Gay and lesbian adoption also promises to be a highly watched legal issue affecting states across the country. Until November, Florida was the only state which still had a ban on such adoptions written into law. Although a Florida court recently held the law unconstitutional, the ability of gay and lesbian couples to secure adoption of kids, and legal mechanisms to challenge discrimination in this area, will continue to spark interests and passions nation-wide.
Marriage & Domestic Partnership
The right of same sex partners to marry is not a new hot button issue, but its intensity will grow in 2009. 2008 saw not only California's controversy and continuing court battle over the banning of same sex marriage by Proposition 8, but also movement in the opposite direction in some other states.
In October, Connecticut became the third state to authorize same sex couples to marry on the exact same terms as opposite sex couples (though California's Proposition 8 subsequently brought the total back down to two). More states are likely to continue the pattern shown in California, with litigants using the courts to challenge laws forbidding same sex marriage, legislatures attempting to craft laws governing the issue without violating their constitutions' guarantees of equal protection, and opponents of same sex marriage turning to constitutional amendment if their state's supreme court recognizes the rights of same sex couples to marry.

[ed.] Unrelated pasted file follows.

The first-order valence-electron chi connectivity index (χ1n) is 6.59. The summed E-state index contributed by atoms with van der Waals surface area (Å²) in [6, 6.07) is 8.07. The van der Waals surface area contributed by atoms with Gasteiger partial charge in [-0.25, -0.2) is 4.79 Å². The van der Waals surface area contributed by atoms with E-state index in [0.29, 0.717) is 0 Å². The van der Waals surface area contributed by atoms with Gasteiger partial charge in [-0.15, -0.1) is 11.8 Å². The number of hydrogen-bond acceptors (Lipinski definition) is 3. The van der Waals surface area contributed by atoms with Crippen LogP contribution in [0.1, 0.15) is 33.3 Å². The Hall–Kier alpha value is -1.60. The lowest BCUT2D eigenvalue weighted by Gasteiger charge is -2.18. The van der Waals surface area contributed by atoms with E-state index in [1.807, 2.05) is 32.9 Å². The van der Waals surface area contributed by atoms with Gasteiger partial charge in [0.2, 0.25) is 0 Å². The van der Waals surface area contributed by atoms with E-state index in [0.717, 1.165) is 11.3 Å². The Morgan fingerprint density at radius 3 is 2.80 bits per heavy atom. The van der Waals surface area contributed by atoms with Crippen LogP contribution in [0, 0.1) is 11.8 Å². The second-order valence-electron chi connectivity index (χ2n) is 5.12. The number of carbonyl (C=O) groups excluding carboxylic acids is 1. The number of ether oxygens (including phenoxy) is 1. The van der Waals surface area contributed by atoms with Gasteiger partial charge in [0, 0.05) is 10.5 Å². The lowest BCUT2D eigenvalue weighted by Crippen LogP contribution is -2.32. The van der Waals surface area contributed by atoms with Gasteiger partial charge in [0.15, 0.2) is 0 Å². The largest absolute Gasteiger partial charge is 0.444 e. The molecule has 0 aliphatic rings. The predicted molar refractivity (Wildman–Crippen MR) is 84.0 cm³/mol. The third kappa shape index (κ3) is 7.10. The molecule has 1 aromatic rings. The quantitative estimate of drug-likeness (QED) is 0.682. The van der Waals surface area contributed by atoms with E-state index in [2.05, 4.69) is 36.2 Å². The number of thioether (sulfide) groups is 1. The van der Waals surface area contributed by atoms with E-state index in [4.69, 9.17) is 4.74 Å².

Others will need to navigate the diverse law affecting non-traditional heterosexual couples. Changing cohabitation patterns and divergent state laws give many the need to know whether they can be bound by a common law marriage in their state, what constitutes a common law marriage in states that recognize them, and how this might affect a potential split.
Challenging economic times increase interest in the laws around small business on many fronts. People who lost their job, or who simply need additional income to make ends meet can and do turn to setting up their own business ventures. Existing businesses faced with potential collapse find a need to familiarize themselves with laws relating to ending a business, firing employees and restructuring debt, to name a few.
Both existing and would-be business owners increasingly turn to Do-It-Yourself legal solutions for such needs as incorporating a business or drawing up basic contracts. With the myriad issues facing small businesses, they also often come to see the need for legal counsel to navigate their state's processes. A trying time even in years of plenty, tax time in 2009 promises to feature many small businesses looking for guidance in dealing with their state and federal taxes.